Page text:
The Croatian Foreign Ministry said on Friday it had forwarded a note to Serbia rejecting its attempt to meddle in Croatia's internal matters.
The ministry called on Serbia's highest state officials not to use, in communication with representatives of Croatian state authorities, "the language of the failed Yugoslav communist system and the aggressive Greater Serbia policy from the 1990s which was militarily and morally defeated."
It also called on them to communicate with representatives of Croatian state authorities in the spirit of the fundamental European values of respect for human dignity, freedom, democracy, equality, rule of law and respect for human rights, including those of ethnic minorities.
Serbia's highest state officials can show and prove their genuine commitment to the application of the fundamental European values and to Serbia's officially proclaimed goal to join the European family by complying with the commitments undertaken in the EU accession negotiations, notably regarding the judiciary and fundamental rights, which requires Serbia, among other things, to conduct meaningful regional cooperation and good neighbourly relations in dealing with war crimes by avoiding a conflict of jurisdiction, the ministry said.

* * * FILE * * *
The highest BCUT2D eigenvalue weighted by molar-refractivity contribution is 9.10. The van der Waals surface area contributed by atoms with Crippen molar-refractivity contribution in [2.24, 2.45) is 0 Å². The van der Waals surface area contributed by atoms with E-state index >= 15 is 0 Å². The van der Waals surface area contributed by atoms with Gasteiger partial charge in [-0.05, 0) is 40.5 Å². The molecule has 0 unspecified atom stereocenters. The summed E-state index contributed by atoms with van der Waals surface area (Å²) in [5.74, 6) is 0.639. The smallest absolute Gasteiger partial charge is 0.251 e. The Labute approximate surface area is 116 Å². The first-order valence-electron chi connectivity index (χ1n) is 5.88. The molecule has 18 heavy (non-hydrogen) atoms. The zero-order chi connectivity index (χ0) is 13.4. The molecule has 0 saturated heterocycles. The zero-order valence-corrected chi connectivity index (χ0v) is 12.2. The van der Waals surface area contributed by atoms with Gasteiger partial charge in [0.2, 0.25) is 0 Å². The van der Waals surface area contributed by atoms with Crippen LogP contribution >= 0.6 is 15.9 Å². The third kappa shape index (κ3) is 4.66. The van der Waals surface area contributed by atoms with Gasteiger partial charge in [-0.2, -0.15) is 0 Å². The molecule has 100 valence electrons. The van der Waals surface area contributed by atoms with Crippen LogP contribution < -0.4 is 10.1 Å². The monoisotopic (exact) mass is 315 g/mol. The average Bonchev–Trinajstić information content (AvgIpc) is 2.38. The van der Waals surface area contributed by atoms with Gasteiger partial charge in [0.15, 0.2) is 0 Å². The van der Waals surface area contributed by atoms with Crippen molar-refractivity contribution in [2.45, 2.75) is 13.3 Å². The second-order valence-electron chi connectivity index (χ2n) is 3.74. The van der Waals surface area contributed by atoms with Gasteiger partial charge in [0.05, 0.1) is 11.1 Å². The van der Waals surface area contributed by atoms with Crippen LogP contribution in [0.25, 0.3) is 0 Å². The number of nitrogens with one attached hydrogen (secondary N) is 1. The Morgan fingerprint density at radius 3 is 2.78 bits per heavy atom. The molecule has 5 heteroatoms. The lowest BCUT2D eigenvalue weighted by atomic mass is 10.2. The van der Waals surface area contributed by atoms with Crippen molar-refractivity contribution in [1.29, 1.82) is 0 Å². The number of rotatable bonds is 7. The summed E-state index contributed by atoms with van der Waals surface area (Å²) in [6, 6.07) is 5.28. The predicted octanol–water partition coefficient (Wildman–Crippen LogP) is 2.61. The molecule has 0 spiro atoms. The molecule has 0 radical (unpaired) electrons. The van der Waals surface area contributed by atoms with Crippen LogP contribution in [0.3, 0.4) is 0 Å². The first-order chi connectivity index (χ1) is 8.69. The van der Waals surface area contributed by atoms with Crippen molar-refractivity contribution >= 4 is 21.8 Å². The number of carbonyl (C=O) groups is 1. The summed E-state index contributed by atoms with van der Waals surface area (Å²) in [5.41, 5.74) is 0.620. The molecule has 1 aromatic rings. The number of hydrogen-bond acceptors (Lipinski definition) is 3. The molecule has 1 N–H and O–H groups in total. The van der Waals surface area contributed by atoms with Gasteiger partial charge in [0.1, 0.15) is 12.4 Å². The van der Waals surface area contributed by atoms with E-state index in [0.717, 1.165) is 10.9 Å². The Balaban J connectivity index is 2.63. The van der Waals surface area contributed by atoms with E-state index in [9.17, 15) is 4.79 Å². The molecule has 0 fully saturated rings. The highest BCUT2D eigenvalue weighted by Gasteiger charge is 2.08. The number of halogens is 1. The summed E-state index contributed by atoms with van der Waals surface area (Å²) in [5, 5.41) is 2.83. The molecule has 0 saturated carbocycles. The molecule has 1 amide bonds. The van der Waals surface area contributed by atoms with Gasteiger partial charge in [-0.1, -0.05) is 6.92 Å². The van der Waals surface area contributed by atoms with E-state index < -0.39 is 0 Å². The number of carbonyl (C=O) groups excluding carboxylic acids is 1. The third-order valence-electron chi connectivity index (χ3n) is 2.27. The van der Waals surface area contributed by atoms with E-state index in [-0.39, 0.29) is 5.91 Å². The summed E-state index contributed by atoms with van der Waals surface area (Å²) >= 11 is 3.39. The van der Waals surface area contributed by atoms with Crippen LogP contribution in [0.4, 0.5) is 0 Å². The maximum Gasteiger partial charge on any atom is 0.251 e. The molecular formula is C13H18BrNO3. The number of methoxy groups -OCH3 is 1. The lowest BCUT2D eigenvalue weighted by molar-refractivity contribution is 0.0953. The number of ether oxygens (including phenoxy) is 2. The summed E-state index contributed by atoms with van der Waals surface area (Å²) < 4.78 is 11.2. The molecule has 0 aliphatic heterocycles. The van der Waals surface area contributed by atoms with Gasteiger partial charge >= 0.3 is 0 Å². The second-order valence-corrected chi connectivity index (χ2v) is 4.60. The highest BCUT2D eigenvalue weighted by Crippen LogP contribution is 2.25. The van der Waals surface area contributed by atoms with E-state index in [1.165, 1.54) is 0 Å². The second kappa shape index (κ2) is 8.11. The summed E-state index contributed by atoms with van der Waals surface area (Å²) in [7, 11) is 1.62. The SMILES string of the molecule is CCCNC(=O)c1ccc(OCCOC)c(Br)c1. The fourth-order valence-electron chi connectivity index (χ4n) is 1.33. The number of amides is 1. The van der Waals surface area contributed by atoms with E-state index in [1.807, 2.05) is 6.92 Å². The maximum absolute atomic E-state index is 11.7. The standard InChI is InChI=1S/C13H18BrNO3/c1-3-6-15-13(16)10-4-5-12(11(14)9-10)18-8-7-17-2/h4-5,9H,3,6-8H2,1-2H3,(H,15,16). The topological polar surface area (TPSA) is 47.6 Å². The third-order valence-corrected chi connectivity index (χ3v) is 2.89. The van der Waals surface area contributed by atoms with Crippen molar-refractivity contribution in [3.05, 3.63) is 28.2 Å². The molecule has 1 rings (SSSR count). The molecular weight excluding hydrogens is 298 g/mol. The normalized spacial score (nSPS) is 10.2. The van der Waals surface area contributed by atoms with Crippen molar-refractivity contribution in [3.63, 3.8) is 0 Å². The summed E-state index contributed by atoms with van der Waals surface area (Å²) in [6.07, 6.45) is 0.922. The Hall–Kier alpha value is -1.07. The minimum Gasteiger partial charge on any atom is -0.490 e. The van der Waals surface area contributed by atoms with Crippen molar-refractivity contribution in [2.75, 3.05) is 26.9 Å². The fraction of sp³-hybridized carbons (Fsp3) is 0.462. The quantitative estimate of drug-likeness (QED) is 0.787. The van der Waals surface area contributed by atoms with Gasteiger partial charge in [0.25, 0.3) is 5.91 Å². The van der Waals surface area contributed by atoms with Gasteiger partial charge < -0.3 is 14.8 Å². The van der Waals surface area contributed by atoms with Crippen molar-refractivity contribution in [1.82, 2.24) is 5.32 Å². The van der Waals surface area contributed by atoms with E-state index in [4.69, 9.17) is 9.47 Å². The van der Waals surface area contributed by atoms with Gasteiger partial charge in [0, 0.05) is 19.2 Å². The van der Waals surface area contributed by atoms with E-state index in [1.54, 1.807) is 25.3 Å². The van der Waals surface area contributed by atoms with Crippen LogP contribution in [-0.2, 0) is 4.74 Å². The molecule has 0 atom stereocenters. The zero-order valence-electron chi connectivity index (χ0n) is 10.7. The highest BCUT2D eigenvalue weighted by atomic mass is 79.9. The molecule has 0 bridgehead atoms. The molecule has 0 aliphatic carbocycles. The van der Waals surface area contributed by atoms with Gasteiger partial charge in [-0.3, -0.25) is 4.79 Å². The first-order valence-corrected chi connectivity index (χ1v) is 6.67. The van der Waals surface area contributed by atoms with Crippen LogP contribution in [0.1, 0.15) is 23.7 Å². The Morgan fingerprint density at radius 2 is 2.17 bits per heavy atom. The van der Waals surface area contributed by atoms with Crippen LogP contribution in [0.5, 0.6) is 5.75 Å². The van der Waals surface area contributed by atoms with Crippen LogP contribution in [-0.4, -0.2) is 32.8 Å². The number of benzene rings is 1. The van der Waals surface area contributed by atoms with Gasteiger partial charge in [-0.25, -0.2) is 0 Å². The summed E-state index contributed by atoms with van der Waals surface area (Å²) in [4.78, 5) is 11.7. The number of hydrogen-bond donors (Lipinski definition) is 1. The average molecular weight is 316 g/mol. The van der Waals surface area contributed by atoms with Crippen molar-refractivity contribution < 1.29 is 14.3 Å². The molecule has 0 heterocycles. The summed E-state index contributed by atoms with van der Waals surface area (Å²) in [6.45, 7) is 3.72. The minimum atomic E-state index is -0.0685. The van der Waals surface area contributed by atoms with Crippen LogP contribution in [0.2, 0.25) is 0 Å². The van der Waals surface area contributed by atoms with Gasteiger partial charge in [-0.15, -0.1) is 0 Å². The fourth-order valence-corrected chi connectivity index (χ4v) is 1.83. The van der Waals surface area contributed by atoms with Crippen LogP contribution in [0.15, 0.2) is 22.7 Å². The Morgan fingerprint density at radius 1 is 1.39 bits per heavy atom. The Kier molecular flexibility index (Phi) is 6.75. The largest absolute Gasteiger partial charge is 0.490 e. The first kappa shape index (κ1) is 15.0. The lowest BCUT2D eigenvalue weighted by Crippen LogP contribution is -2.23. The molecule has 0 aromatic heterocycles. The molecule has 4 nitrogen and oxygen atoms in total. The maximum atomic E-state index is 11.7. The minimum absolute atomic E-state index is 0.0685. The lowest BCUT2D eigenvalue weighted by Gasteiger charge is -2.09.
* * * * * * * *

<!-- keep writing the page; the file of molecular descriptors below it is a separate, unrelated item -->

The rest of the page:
In the spirit of good neighbourly cooperation, Croatia expects Serbia to start dealing with outstanding issues in that regard as soon as possible, the ministry added.
On Monday, the ministry sent Serbia a protest note over "unacceptable statements" by Serbian officials about the annulment of a verdict against Cardinal Alojzije Stepinac. On Tuesday, Croatia's ambassador to Belgrade, Gordan Markotic, was handed a protest note by the Serbian Foreign Ministry strongly protesting over the annulment by a Croatian court of a 1946 conviction of Zagreb Archbishop Stepinac, which Serbia sees as a rehabilitation of fascism and the Ustasha-ruled 1941-45 Independent State of Croatia (NDH).
On Thursday, Belgrade news agencies reported that the Serbian Foreign Ministry sent Croatia a protest note over a Supreme Court decision quashing a verdict against Branimir Glavas for war crimes against Serbs in the early 1990s. Serbian Foreign Minister Ivica Dacic said this indicated "Croatia's clear policy not only to rehabilitate the fascist, Ustasha NDH, but also criminals from the last war."
"The message of that shameful act is that it is allowed and normal to commit crimes against Serbs with impunity whereby, aside from the constant hate speech, it's open season on Serbs. Such a policy by Croatia has led to an increase in incidents and violence against Serbs from Croatia and Serbian citizens," the Serbian Foreign Ministry said in a press release carried by Beta news agency on Thursday.
The Tanjug agency said today that the Serbian ambassador in Zagreb, Mira Nikolic, refused to accept Croatia's protest note because of its "offensive content regarding Serbia."
According to Tanjug, Dacic said on Thursday that Serbia sent a note to Croatia after the news on the quashing of the Glavas verdict and "what happened in Srb (Croatia) and over numerous other incidents in Croatia lately."